Watch closely as Christiane Amanpour, veteran war correspondent, interviews the director along with the lead role actor of Oscar nominated Danish film War. (link below)

You may observe, and I believe I did, that Christiane’s experiences reporting war first-hand seem to reflect and validate what the director tells her is the point he hoped to make with his film, namely that war is complex and human. His protagonist must make an impossible choice between saving his platoon or protecting noncombatant civilians. He chooses to save his troops (wouldn’t you?) which leads to death for the civilians. This is not the dramatic climax of the film; it only sets the stage for drama and tragedy yet to unfold.

Our nations’ wars place her soldiers in more no-win situations than those of us who stay safe at home ever realize. Nine years ago I met combat journalist Kevin Sites. Kevin was an embedded pool photographer with U.S. Marines in Falujah. As his platoon swept a mosque, one of the Marines shot and killed a wounded and defenseless Iraqi captive. How damaged was this young Marine when he fired on his defenseless captive? Kevin filed the story. In Kevin’s and his platoon mates’ cases too, this combat killing only set the stage for drama and tragedy to come.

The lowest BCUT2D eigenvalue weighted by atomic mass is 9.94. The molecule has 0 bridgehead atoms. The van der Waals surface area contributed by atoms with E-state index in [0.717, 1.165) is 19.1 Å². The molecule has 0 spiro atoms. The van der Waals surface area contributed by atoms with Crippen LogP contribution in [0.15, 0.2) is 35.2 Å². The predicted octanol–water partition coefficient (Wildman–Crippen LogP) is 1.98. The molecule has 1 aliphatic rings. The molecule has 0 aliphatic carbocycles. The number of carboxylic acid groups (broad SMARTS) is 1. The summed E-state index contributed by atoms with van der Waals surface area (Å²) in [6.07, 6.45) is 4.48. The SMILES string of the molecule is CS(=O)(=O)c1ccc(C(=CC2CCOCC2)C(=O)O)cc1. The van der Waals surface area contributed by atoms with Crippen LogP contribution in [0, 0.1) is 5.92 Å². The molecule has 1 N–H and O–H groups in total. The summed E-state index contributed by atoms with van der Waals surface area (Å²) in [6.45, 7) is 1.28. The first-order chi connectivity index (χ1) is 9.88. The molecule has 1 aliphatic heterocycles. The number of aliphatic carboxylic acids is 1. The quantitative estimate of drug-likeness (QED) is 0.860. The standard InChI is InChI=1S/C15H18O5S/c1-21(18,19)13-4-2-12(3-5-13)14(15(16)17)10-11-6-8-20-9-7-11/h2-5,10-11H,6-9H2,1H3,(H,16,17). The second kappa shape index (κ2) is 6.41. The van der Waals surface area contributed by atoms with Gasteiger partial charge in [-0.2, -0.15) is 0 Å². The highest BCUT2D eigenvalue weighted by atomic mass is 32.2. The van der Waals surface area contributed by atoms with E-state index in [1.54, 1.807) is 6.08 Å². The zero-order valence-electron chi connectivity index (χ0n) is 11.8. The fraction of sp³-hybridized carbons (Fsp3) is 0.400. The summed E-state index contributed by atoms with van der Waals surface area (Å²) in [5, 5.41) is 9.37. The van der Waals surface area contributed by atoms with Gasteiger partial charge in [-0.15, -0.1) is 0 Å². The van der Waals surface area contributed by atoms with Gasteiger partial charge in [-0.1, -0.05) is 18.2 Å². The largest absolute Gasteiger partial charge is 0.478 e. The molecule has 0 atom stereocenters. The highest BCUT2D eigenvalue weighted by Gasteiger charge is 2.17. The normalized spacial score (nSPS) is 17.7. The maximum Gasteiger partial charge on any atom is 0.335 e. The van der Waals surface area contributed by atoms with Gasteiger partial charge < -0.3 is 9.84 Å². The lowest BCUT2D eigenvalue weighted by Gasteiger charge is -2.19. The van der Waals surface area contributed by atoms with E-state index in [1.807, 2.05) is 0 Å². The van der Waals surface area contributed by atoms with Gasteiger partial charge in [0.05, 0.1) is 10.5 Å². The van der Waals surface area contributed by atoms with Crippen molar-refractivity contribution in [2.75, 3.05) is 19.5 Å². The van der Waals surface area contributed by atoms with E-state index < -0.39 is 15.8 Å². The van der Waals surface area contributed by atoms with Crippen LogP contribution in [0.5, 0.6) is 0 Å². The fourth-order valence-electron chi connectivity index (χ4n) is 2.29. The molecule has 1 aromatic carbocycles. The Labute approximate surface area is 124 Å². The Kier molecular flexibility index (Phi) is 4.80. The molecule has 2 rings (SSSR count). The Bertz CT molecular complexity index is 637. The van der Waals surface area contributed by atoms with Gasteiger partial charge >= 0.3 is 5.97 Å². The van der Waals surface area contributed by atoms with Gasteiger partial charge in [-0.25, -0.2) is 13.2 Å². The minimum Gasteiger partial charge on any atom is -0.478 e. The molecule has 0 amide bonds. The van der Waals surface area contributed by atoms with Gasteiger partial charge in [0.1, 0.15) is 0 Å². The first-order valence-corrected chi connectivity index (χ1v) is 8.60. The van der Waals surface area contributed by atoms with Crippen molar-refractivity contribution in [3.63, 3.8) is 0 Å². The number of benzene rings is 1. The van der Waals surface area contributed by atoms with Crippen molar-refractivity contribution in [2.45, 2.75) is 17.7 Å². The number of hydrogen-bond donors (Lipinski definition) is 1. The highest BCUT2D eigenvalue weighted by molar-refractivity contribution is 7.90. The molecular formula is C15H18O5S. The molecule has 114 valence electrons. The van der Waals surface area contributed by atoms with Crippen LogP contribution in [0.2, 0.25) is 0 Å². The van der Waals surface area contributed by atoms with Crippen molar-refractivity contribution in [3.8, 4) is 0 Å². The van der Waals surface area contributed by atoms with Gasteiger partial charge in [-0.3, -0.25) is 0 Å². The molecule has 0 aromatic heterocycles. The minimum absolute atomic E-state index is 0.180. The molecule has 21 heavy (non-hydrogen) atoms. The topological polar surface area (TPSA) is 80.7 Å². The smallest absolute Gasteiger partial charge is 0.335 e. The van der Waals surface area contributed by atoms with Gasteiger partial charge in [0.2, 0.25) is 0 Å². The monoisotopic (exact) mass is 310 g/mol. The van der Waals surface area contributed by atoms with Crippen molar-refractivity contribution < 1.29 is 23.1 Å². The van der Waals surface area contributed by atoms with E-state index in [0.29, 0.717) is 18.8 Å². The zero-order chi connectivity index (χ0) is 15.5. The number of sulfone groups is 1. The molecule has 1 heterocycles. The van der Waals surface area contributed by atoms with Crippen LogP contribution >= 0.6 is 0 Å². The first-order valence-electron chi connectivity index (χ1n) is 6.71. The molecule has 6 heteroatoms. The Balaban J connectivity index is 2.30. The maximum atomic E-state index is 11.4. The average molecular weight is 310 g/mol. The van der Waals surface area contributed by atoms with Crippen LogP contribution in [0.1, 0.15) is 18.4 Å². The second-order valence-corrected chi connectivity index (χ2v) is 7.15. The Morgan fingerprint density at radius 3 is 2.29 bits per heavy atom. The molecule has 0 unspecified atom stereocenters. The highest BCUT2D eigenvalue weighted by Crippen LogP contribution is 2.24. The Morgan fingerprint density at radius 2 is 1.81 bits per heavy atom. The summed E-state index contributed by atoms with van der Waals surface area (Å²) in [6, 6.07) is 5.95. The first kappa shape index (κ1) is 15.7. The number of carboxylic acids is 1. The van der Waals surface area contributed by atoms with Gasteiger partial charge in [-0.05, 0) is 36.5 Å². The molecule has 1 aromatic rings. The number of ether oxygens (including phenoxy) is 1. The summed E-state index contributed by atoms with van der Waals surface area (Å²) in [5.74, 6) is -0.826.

On the day we met, Kevin told a group of 300 college students that the largest category of casualties in any war is noncombatants, they are not counted and surely not memorialized. They, the civilians and families, (their towns, infrastructure, economies and even governments), are what we often refer to as “collateral damage”. The soldiers we send to war carry unimaginable burdens home with them, if they do if fact come home. These burdens always change their lives and sometimes destroy their and other lives. I see little reason to doubt our surviving vets are truly part of the collateral damage our wars create.

A nation desiring hegemony, dominant influence or power, eventually pays a heavy price. Must America have, or use, the world’s most powerful military (by what — a factor of ten?) to be great? I think greatness lies elsewhere, in values such as charity and sharing opportunity with many.

Next time you listen to a Presidential candidate telling us how he or she will employ the men and women of our military to make America great again, I ask you to stop and think of collateral damage in its various forms. You might even want to think twice.

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